Breast-Feeding in Prehistoric Times

Answers to your questions about the news.
May 11 2012 6:49 PM

Breast-Feeding in Prehistoric Times

Did cave-babies have attachment parents?

gorilla breast-feeds
A nine-day-old gorilla is breastfed by its mother Kijivu at the Prague Zoo

Photo by Michal Cizek/AFP/Getty Images

The cover of the May 21 issue of Time magazine, featuring a woman breast-feeding her 3-year-old child, has reignited the debate over the appropriate age to stop nursing. Without the influence of lactation consultants, parenting magazines, and judgmental acquaintances, for how long did prehistoric women breast-feed their little cave-babies?

Probably for two to four years. The fossil record provides little indication of weaning times, so the best evidence we have comes from our closest living relatives in the animal kingdom. Chimpanzees and bonobos wean their young at the age of 4 or 5, while gorillas do so about a year earlier. It’s tricky to translate those ages into human years, though. A couple of developmental milestones coincide with the cessation of nursing in the great apes:  the emergence of adult teeth and the growth of the offspring to about four times its original birth weight. Humans develop their adult teeth at age 5 or 6, but they've quadrupled in size by 2 1/2years old. (Children in developing countries tend to grow more slowly, and would nurse until age 3 by this measure.)

The numbers produced by the animal analogy are likely a bit too high, because they ignore important differences between man and ape. Female chimpanzees, for example, leave their families upon reaching sexual maturity and are famously promiscuous, which means they don’t get a lot of help in rearing children. Given this social structure, it may be easier for them to hold off on weaning infants until the age of 4 or 5.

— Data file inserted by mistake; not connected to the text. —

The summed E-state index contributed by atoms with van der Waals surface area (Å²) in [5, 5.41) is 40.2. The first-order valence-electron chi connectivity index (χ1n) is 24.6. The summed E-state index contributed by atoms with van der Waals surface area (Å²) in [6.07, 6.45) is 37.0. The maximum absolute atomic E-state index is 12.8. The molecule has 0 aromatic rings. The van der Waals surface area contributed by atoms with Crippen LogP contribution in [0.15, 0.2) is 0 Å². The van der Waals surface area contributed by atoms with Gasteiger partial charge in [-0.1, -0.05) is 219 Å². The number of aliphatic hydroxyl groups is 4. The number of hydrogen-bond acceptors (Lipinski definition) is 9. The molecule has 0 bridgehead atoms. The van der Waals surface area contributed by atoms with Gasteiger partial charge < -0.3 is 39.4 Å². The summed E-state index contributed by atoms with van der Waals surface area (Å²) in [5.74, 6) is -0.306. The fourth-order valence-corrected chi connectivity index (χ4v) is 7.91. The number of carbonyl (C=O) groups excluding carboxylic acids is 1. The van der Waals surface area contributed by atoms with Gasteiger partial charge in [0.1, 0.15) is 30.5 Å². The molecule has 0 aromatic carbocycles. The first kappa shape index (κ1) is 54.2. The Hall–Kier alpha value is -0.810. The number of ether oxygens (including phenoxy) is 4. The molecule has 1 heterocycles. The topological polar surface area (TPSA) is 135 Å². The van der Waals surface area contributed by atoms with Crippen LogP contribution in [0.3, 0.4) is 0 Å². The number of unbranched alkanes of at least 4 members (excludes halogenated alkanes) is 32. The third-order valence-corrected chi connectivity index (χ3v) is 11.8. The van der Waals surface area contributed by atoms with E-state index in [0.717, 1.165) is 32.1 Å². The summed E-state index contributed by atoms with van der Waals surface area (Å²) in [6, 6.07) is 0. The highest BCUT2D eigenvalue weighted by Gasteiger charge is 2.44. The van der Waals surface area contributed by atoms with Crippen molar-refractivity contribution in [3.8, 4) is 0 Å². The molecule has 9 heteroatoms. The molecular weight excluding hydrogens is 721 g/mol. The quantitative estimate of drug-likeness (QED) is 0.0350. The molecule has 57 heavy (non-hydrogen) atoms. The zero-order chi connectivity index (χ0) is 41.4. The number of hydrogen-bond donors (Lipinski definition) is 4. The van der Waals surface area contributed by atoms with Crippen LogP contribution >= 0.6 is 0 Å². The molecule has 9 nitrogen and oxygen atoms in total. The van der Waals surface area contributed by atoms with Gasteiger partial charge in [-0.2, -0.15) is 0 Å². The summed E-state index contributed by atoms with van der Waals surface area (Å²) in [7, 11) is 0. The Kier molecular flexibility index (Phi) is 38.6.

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A Homo sapiens baby, on the other hand, enjoys the support of relatives on both sides of the family tree, including the preparation and sharing of food. In addition, humans are unique among the primates for their reliance on “baby food”—a diet specialized to ease the transition from breast milk. (It’s not clear when people started using baby food, but it may go back a long, long time.) The existence of a transitional diet would make it easier for humans to start weaning at an early age, which would in turn allow human women to have children more regularly than our ape relatives.

Anthropologists have studied the weaning customs of hunter gatherer societies, and found significant variation. The !Kung San of the Kalahari desert stop breast-feeding at around 4 or 5 years of age. The Hadza of Tanzania wean about six months earlier than the !Kung. The Aché people of Paraguay wean earlier still, at around 3 years of age. This suggests that human culture and lifestyles have influenced the practice of breast-feeding since the beginning of civilization, although anthropologists still aren’t sure exactly what factors account for the differences.

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Explainer thanks Katherine Dettwyler of the University of Delaware and co-editor of Breast-Feeding: Biocultural Perspectives, Katherine Hinde of Harvard University and author of the blog Mammals Suck, and Meredith Small of Cornell University and author of Our Babies, Ourselves: How Biology and Culture Shape the Way We Parent.

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Brian Palmer writes about science, medicine, and the environment for Slate and the Natural Resources Defense Council. Email him at explainerbrian@gmail.com. Follow him on Twitter.

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